I’m not quite sure how to answer the above question. But, perhaps there is a point of boundary between the transpersonal and transhuman where we can walk the that fine line between inner and outer worlds of what’s conceivable and possible. Just as we can connect with a seemingly chaotic tapestry of pattern and imagery in a psychedelic substance-induced state, pulling them together at the tethers and connecting with a more profound, transcendental meaning, perhaps VR will provide a similar scope for “digital tripping”. Such a scope could see the emergence of a new psychedelic revolution, one in which we venture into the capacities of the mind not just for entertainment, but for inner knowledge and to broaden our human experience.

If art and creative potential can unfold in virtual worlds, inspiring and moving us towards a broader understanding of self and mind, then perhaps a middle ground between the spiritual aspects of human growth and the technological drive towards a new future is indeed possible.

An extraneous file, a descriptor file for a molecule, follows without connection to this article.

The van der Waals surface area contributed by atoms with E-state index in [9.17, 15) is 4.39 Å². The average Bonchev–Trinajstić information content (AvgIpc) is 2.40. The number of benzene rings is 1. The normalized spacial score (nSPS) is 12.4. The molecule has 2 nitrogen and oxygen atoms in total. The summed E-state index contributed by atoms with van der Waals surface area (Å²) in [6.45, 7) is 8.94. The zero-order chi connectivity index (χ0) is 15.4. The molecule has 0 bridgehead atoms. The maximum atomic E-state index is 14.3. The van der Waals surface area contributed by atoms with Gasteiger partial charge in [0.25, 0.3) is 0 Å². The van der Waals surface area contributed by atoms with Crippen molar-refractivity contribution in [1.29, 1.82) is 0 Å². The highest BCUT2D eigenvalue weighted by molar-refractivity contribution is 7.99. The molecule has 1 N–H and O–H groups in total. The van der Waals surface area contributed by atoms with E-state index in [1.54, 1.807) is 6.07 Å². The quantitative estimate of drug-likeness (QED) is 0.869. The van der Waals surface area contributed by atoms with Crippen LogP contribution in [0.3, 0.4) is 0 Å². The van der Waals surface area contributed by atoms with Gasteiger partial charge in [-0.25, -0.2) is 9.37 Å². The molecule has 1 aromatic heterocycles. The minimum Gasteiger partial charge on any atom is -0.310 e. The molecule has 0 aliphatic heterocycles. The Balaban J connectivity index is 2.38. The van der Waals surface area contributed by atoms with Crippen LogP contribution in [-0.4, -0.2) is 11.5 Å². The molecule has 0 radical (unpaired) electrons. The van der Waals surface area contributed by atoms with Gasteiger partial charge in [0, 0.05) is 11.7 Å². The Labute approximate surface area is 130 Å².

Do we embrace technology at the risk of losing ourselves?

Rather than finishing this post on a definitive note, I’d like to open it instead to discussion and comments. There are numerous questions raised by the use of modern technologies such as VR. Many of these can help us better understand ourselves and the capacities of our mind. Perhaps, at this stage, we are merely scratching the surface of possibilities. Certainly, a total immersion in new technologies can also serve as a distraction or even inhibition to the development of art, culture, and spirituality in our modern world — but it all depends on how we envision this progress.